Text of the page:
P.S. I Love You is a no-brainer for it to be released this Valentine's Day here, though the challenge of course will be putting couples into seats. Nonetheless everyone's in need for some form of love story, and this will likely fit the bill, although the story's as cliche as love stories can be, and it's not exactly new material for the screen, given that there's a Thai movie called "The Letter" (Jod Mai Rak) which likely had took a leaf from the source material, the novel P.S. I Love You written by Cecelia Ahern.
Gerry (Gerard Butler) and Holly (Hilary Swank) Kennedy are a yuppie couple trying to find their footing in their married life - you know, the usual disapproval from their respective in-laws, Gerry's eagerness to have children, and Holly's perpetually sense of loss in her career, not knowing exactly what to do. We spend the first 10 minutes of the movie listening to typical couple bickering, before all of a sudden, Gerry bites the dust. Yes, you might think that given such a development, it's highly unsuitable as a Valentine's Day movie, but I'd say not to count your chickens first. Thankfully it doesn't dive into what Asian romances do - which is an extended hospital sequence with plenty of scenes to milk those tears out of your ducts - he goes, and that's it.
But of course Gerard Butler's name is not on the marquee for nothing, and he's not gonna earn that paycheck so easily. In Shattered which was shown few weeks back, Pierce Brosnan had to opportunity to flex his natural Irish accent. Here, it's Butler's turn, and that probably fluttered the hearts of many females in the audience from the audible sighs of falling in love with that, a great departure from his yowling and screaming for blood in 300 which he is now synonymous with. As the story goes, his Gerry finally comes out with concrete plans, one that is to continue the romance and to help his wife tide through his loss, through letters, instructions and the likes, nothing short of what Keanu Reeves did with Sandra Bullock in The Lake House, although that one had a time sensitive element involved.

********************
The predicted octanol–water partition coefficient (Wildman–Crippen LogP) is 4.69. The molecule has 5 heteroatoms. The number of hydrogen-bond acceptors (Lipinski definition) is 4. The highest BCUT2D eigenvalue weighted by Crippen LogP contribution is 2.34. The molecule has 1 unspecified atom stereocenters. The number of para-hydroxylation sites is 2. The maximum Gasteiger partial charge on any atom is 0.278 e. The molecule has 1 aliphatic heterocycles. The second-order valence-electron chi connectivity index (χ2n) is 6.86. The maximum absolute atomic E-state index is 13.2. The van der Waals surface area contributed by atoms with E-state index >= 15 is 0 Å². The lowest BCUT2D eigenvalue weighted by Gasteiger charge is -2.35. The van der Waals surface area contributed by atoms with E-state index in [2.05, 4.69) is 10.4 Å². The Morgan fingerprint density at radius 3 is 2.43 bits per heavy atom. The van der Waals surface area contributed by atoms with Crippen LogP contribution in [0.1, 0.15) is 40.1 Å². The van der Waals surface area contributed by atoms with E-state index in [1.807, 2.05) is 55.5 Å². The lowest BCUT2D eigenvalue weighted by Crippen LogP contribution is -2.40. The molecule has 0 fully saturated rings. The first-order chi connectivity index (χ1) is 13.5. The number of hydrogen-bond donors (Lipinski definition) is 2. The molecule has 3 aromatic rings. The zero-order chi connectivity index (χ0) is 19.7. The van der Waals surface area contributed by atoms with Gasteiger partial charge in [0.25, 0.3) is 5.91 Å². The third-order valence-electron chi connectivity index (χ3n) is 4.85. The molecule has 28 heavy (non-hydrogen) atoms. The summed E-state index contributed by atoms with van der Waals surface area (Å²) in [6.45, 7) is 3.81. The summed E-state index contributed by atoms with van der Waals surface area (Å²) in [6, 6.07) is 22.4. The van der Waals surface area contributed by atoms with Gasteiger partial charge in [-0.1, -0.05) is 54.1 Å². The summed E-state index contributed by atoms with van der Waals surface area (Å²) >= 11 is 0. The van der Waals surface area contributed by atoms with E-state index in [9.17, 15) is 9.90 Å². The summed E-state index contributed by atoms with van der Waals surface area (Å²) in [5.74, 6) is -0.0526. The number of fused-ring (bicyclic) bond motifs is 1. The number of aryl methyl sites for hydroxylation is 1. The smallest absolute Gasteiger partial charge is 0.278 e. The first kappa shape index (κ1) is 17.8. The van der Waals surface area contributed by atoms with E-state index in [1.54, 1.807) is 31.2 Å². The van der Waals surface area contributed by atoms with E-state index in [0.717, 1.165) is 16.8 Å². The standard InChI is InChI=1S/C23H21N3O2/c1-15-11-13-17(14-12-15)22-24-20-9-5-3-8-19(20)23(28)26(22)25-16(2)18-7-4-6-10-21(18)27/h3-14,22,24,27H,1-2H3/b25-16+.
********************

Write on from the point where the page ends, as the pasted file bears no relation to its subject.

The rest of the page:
I've always likened Hilary Swank to tough cookie roles, and Million Dollar Baby helped cement that fact. So to see her here, as a leading lady in a romantic movie, really took some time to get used to. Not to say that's she not pretty enough, but those biceps really complemented Butler's. If there's a weakness in the casting, I'm afraid to say that she's quite miscast because the role calls for a sense of vulnerability, and the inability to move on, and dwelling in one's loss. Hilary Swank doesn't project that, and unfortunately I thought that she could have picked herself up at any one point early in the film.
For the most parts, the narrative replays and recounts the love life between Gerry and Holly, taking us to places where their romance started and blossomed, with a host of characters on the side, such as Lisa Kudrow and Gina Gershon being her great girlfriends, hunters on the side with Harry Connick Jr. and Jeffrey Dean Morgan the potential suitors, and of course, Kathy Bates being the mother. You can't deny though that there are some truths about relationships being communicated throughout, and those in reality are the gems the movie provides, and make great conversational pieces after the movie to discuss with your loved one. There's a nice, touching element of a surprise to it all too, though one can probably see it coming a mile away.
There are definitely some flaws in the movie pertaining to coincidences of events, but hey, falling in love itself does take some believing in the flawed cosmic logic of the heart. While it's not a great romance movie, you'll probably be floored by the little thoughts that go a long way, and the transient notion of course to appreciate every moment with your loved one, and not wait for things to happen for the worse, to start reminiscing the loss.